1113 – Jim Mattis and the latest Vietnam update

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Jim Mattis, vietnam veteran news, mack payne

In this Oct. 30, 2017, file photo, Secretary of Defense Jim Mattis, testifies during a Senate Foreign Relations Committee hearing on “The Authorizations for the Use of Military Force: Administration Perspective” on Capitol Hill in Washington. A half century after the Tet Offensive punctured American hopes for victory in Vietnam, Mattis is visiting the former enemy to promote closer ties. Mattis will be in Vietnam just days before the 50th anniversary of the Communist offensive on Jan. 30-31, 1968, in which North Vietnam attacked an array of key objectives in the South, including the city of Hue. Manuel Balce Ceneta, File AP Photo

Episode 1113 of the Vietnam Veteran News Podcast will focus on the activities of Secretary of Defense Jim Mattis during his visit to Vietnam. Also covered will be  recent events occurring in the developing positive relationship between the former combatants in the American Vietnam War. A story by AP National Security Writer Robert Burns recently appeared in The Wichita Eagle titled: 50 years after key Vietnam battles, Mattis seeks closer ties.

Burns stated in his article that “Secretary Jim Mattis is visiting the former enemy in search of a different kind of win: incremental progress as partners in a part of the world the Pentagon has identified as vital for the United States to compete with China and Russia.”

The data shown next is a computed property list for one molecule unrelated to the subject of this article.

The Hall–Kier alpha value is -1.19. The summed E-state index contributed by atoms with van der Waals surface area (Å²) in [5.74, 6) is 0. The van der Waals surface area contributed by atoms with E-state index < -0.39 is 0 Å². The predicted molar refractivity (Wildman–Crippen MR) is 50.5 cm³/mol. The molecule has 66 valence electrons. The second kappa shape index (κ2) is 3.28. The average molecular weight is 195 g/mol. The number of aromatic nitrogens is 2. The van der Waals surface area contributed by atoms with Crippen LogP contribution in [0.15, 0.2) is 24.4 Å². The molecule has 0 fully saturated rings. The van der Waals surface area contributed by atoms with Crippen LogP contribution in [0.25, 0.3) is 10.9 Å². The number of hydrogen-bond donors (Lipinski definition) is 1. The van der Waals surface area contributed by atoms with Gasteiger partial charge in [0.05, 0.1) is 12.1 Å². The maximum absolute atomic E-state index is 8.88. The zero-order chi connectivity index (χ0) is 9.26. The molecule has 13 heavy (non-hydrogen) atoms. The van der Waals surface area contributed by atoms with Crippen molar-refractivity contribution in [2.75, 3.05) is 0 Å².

Whenever an American official visits Vietnam to discuss how to deal with the growing menace of China pushing its weight around the South East Asia area it is difficult to ignore the 800 pound gorilla in the room specifically, The American Vietnam War.

Ironically Secretary Mattis will be in Vietnam during the 50th anniversary of the infamous Tet Offensive. That event is credited with finally turning a majority of America public opinion against the effort in Vietnam to stem the tide of communism in Southeast Asia.

It was a military defeat of Biblical proportions for the North Vietnamese. All their military objectives failed. They lost over 50,000 KIA, other than Hue, they held no city or town more than two days and the infrastructure of the underground Viet Cong was destroyed.

Despite the military failure for the North Vietnamese, the American media turned it into a defeat for the Americans.

The consequences of the Tet Offensive and other Vietnam War related issues haunts any meeting of American and Vietnamese officials.

Listen to episode 1113 of the podcast for more on what Secretary Jim Mattis is doing in Vietnam and how the relationship between the two nations is developing.


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